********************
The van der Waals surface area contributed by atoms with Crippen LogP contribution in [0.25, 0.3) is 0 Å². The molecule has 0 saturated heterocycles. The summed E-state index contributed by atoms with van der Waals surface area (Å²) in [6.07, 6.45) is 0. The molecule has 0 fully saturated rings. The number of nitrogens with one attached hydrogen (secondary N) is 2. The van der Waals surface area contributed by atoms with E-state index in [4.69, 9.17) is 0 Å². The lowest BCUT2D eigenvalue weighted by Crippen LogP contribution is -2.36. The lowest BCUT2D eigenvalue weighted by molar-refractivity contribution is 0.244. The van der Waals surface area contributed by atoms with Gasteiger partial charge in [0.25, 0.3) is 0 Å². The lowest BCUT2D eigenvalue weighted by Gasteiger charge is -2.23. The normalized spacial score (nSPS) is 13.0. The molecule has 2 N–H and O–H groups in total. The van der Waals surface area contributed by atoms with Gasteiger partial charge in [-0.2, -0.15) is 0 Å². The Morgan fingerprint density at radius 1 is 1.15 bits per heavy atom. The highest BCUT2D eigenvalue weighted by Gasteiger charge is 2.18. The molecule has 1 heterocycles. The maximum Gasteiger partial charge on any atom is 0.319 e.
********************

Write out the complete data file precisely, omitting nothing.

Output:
The van der Waals surface area contributed by atoms with Crippen LogP contribution in [0.25, 0.3) is 0 Å². The molecule has 0 saturated heterocycles. The summed E-state index contributed by atoms with van der Waals surface area (Å²) in [6.07, 6.45) is 0. The molecule has 0 fully saturated rings. The number of nitrogens with one attached hydrogen (secondary N) is 2. The van der Waals surface area contributed by atoms with E-state index in [4.69, 9.17) is 0 Å². The lowest BCUT2D eigenvalue weighted by Crippen LogP contribution is -2.36. The lowest BCUT2D eigenvalue weighted by molar-refractivity contribution is 0.244. The van der Waals surface area contributed by atoms with Gasteiger partial charge in [0.25, 0.3) is 0 Å². The lowest BCUT2D eigenvalue weighted by Gasteiger charge is -2.23. The normalized spacial score (nSPS) is 13.0. The molecule has 2 N–H and O–H groups in total. The van der Waals surface area contributed by atoms with Gasteiger partial charge in [-0.2, -0.15) is 0 Å². The Morgan fingerprint density at radius 1 is 1.15 bits per heavy atom. The highest BCUT2D eigenvalue weighted by Gasteiger charge is 2.18. The molecule has 1 heterocycles. The maximum Gasteiger partial charge on any atom is 0.319 e.